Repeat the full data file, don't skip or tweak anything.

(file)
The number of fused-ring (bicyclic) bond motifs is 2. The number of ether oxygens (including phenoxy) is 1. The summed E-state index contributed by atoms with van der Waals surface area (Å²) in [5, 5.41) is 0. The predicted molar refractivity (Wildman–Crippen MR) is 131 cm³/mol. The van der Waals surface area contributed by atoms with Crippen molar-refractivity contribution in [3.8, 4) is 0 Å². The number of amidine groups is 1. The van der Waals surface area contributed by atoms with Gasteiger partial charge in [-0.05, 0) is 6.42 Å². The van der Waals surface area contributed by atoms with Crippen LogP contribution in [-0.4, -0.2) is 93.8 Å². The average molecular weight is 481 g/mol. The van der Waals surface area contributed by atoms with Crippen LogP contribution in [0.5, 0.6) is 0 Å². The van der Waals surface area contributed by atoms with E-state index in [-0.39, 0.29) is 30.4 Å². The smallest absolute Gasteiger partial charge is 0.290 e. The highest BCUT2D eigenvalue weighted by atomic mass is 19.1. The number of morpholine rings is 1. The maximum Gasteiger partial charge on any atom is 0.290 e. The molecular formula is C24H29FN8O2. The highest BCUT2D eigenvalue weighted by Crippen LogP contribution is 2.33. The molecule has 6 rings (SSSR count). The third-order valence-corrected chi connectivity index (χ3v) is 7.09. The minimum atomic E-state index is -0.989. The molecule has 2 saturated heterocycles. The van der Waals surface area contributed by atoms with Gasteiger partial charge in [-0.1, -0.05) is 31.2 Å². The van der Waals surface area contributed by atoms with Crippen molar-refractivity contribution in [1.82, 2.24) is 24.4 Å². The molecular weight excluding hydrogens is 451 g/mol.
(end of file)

The number of fused-ring (bicyclic) bond motifs is 2. The number of ether oxygens (including phenoxy) is 1. The summed E-state index contributed by atoms with van der Waals surface area (Å²) in [5, 5.41) is 0. The predicted molar refractivity (Wildman–Crippen MR) is 131 cm³/mol. The van der Waals surface area contributed by atoms with Crippen molar-refractivity contribution in [3.8, 4) is 0 Å². The number of amidine groups is 1. The van der Waals surface area contributed by atoms with Gasteiger partial charge in [-0.05, 0) is 6.42 Å². The van der Waals surface area contributed by atoms with Crippen LogP contribution in [-0.4, -0.2) is 93.8 Å². The average molecular weight is 481 g/mol. The van der Waals surface area contributed by atoms with Crippen LogP contribution in [0.5, 0.6) is 0 Å². The van der Waals surface area contributed by atoms with E-state index in [-0.39, 0.29) is 30.4 Å². The smallest absolute Gasteiger partial charge is 0.290 e. The highest BCUT2D eigenvalue weighted by atomic mass is 19.1. The number of morpholine rings is 1. The maximum Gasteiger partial charge on any atom is 0.290 e. The molecular formula is C24H29FN8O2. The highest BCUT2D eigenvalue weighted by Crippen LogP contribution is 2.33. The molecule has 6 rings (SSSR count). The third-order valence-corrected chi connectivity index (χ3v) is 7.09. The minimum atomic E-state index is -0.989. The molecule has 2 saturated heterocycles. The van der Waals surface area contributed by atoms with Gasteiger partial charge in [-0.1, -0.05) is 31.2 Å². The van der Waals surface area contributed by atoms with Crippen molar-refractivity contribution in [1.82, 2.24) is 24.4 Å². The molecular weight excluding hydrogens is 451 g/mol.